On This Day…

On the 6th August 1970 Major-General Algernon Clement Fuller CBE died

Fuller was born in 1885 and was commissioned into the Royal Engineers in 1904. He served with the Royal Engineer Signal Service during the World War One inventing the Fullerphone in 1915 it was brought into service in 1916 and made interception through the earth virtually impossible. The signal was sent in Morse using a very small Direct Current (DC) filtered to eliminate the sharp and detectable voltage changes that accompanied current transitions when keying. At the receiving end the DC was converted to Alternating Current (AC) by a continuously running a mechanical ‘chopper’ and listened to through a sensitive earpiece. It was still in use, with modifications, in the early 1950s.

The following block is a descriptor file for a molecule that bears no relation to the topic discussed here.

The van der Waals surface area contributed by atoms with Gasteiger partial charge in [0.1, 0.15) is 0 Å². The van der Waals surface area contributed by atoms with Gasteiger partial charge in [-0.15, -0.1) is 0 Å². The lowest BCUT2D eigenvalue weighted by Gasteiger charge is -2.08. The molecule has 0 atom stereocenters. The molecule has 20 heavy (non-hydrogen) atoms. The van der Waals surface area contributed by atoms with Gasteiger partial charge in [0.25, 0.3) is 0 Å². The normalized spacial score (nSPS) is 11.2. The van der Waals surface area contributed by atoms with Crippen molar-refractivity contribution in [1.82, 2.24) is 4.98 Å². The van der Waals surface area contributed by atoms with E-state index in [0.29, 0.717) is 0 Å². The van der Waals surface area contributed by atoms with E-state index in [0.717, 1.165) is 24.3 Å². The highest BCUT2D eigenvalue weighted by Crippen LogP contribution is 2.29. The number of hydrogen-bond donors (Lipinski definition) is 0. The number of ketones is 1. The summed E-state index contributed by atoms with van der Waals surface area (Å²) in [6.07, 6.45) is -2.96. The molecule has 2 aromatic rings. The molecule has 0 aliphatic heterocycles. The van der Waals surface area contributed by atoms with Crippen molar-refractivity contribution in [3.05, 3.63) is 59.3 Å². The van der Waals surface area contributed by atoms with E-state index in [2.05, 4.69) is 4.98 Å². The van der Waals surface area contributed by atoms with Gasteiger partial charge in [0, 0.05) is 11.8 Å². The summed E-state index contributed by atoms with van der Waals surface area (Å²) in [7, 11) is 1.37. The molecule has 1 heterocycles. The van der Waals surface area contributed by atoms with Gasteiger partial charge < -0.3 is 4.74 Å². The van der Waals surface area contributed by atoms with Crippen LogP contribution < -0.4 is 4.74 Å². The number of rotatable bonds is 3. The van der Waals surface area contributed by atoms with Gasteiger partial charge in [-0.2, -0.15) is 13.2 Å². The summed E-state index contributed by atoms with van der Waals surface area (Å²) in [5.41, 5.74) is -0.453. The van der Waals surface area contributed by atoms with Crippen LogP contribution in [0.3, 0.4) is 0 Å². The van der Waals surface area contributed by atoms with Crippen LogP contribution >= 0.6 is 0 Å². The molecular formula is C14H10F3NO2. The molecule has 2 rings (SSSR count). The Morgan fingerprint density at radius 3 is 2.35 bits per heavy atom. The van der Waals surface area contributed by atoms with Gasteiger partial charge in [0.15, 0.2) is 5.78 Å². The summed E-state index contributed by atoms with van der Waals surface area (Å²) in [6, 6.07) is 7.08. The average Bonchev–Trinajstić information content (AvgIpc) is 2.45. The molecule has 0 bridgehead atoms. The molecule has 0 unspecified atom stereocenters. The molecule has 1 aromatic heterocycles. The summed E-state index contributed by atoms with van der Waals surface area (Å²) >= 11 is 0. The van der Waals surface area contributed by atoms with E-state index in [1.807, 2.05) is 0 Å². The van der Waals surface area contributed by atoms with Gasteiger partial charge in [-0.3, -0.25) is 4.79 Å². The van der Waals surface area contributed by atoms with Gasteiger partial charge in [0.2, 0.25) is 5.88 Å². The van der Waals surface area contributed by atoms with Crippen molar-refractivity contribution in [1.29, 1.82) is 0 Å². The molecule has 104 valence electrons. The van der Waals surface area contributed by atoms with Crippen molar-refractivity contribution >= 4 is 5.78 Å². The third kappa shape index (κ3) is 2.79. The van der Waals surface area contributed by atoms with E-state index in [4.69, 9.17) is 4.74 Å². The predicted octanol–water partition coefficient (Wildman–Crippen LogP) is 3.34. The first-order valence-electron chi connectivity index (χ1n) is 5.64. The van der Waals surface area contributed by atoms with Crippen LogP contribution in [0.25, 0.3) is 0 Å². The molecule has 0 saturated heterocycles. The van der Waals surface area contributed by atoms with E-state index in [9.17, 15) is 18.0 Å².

About Fuller

Fuller was appointed as Experimental Officer at the Signals Experimental Establishment Woolwich between 1916 and 1920. He was Deputy Director of Mechanisation at the War Office, between 1938 and 1940, Director of Engineer and Signals Equipments at the Ministry of Supply, between 1940 and 1941, and Deputy Director-General of the Ministry of Supply in 1941 before retiring from the Army the same year.

Roger So Far

The Corps Centenary book ‘Roger So Far” celebrates many of the Corps’ achievements during its first 100 years.

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